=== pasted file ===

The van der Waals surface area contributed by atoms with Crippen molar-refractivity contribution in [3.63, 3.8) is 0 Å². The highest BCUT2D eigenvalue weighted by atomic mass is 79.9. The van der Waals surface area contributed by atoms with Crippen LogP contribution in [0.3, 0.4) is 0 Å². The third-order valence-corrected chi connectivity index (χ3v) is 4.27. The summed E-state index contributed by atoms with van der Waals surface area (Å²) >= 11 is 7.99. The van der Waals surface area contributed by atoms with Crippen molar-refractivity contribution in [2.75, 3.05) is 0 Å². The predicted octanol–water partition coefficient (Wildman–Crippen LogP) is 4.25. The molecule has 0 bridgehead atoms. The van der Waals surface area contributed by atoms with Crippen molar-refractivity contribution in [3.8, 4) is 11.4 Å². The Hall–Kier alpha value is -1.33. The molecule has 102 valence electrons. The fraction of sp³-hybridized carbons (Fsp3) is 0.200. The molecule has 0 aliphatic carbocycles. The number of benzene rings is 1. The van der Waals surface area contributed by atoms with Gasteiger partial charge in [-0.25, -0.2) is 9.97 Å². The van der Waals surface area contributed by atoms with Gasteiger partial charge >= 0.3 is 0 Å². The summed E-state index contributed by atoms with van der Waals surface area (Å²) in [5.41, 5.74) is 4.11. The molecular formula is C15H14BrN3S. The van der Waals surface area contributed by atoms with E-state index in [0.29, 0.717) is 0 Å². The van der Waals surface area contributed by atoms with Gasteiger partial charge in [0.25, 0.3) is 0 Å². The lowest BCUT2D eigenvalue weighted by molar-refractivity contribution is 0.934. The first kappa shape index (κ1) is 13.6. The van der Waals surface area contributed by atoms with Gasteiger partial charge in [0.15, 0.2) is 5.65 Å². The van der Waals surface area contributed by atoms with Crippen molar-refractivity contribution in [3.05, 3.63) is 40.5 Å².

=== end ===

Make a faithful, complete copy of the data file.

The van der Waals surface area contributed by atoms with Crippen molar-refractivity contribution in [3.63, 3.8) is 0 Å². The highest BCUT2D eigenvalue weighted by atomic mass is 79.9. The van der Waals surface area contributed by atoms with Crippen LogP contribution in [0.3, 0.4) is 0 Å². The third-order valence-corrected chi connectivity index (χ3v) is 4.27. The summed E-state index contributed by atoms with van der Waals surface area (Å²) >= 11 is 7.99. The van der Waals surface area contributed by atoms with Crippen molar-refractivity contribution in [2.75, 3.05) is 0 Å². The predicted octanol–water partition coefficient (Wildman–Crippen LogP) is 4.25. The molecule has 0 bridgehead atoms. The van der Waals surface area contributed by atoms with Crippen molar-refractivity contribution in [3.8, 4) is 11.4 Å². The Hall–Kier alpha value is -1.33. The molecule has 102 valence electrons. The fraction of sp³-hybridized carbons (Fsp3) is 0.200. The molecule has 0 aliphatic carbocycles. The number of benzene rings is 1. The van der Waals surface area contributed by atoms with Gasteiger partial charge in [-0.25, -0.2) is 9.97 Å². The van der Waals surface area contributed by atoms with Gasteiger partial charge >= 0.3 is 0 Å². The summed E-state index contributed by atoms with van der Waals surface area (Å²) in [5.41, 5.74) is 4.11. The molecular formula is C15H14BrN3S. The van der Waals surface area contributed by atoms with E-state index in [0.29, 0.717) is 0 Å². The van der Waals surface area contributed by atoms with Gasteiger partial charge in [0.25, 0.3) is 0 Å². The lowest BCUT2D eigenvalue weighted by molar-refractivity contribution is 0.934. The first kappa shape index (κ1) is 13.6. The van der Waals surface area contributed by atoms with Gasteiger partial charge in [0.15, 0.2) is 5.65 Å². The van der Waals surface area contributed by atoms with Crippen molar-refractivity contribution in [3.05, 3.63) is 40.5 Å².